Between the league-wide assault on Dan Marino's passing record, the Packers' pursuit of perfection and Tebowmania, the exceptional production of New England Patriots tight end Rob Gronkowski has flown under the radar this year. Gronkowski caught two more touchdowns against Washington Sunday, giving him 15 scores on the season. That's a new record for tight ends, and there are still three games left on the slate. With Gronkowski so dominant in the red zone and Wes Welker so effective as a possession receiver, the Patriots have two-thirds of a perfect receiving trio. All they need is a deep threat. Will that weakness cost them in the postseason?
To answer that question, we have to define what a deep threat is. For simplicity's sake, we'll call a player a deep threat if he averages at least 15 yards per catch and at least 50 yards per game.
In the past five full seasons (2006-10), there have been 70 deep threats in the NFL, an average of 14 per season. Eighteen players turned the trick in more than one season; Greg Jennings of the Green Bay Packers did it four times in that five-year stretch.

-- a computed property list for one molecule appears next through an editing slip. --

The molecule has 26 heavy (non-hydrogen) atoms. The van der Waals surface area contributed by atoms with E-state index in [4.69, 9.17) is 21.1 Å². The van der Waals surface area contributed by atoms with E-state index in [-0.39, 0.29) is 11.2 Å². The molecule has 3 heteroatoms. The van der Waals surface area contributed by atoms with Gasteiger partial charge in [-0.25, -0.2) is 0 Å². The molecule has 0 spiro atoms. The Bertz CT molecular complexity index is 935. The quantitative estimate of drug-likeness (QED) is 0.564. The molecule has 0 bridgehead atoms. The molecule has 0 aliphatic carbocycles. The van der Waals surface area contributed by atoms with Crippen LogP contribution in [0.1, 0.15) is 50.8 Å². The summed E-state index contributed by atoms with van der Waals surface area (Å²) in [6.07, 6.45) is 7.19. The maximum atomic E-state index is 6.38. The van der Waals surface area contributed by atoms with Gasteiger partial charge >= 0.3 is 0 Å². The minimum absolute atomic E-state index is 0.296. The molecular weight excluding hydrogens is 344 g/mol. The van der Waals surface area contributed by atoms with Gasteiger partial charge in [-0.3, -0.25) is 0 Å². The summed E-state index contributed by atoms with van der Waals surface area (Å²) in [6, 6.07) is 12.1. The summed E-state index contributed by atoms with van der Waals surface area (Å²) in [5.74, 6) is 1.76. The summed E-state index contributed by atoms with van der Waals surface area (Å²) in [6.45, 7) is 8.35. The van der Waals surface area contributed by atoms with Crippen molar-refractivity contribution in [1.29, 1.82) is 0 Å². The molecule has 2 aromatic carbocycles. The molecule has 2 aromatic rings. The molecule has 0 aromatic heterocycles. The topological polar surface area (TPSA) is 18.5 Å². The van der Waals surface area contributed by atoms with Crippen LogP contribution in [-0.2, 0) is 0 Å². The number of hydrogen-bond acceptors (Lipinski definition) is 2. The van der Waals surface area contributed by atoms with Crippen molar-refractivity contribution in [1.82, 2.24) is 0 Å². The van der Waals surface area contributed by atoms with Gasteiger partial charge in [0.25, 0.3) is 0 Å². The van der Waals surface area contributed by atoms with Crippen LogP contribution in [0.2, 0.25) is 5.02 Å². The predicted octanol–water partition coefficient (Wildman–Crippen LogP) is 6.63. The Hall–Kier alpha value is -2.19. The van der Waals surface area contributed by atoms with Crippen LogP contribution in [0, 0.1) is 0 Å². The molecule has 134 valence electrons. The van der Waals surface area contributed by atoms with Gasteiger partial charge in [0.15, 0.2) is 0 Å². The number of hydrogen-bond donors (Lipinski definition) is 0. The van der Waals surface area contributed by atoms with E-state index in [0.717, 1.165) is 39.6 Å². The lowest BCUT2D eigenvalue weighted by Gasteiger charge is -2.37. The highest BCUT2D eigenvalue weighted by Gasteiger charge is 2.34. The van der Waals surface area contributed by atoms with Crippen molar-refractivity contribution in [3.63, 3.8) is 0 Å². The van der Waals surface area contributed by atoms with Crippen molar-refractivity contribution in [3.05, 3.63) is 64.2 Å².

Of the 60 teams that made the playoffs in that span, exactly half had at least one deep threat. (Some teams in and out of the playoffs had two, and the 2010 Chargers, who did not make the playoffs, had three.) That's convenient for this study, because it means there were lots of matchups pitting one team with a deep threat against an "unarmed" opposition squad. In matchups like this, the team with the deep threat went 16-12, a winning percentage of .571.
It's one thing to win wild-card games, though, and another to get to (and win) the Super Bowl. Seven of the ten Super Bowl teams in this study had deep threats, including all four teams the past two seasons. On the other hand, the 2007 Giants and 2008 Steelers managed to win the Super Bowl without a deep threat in the lineup.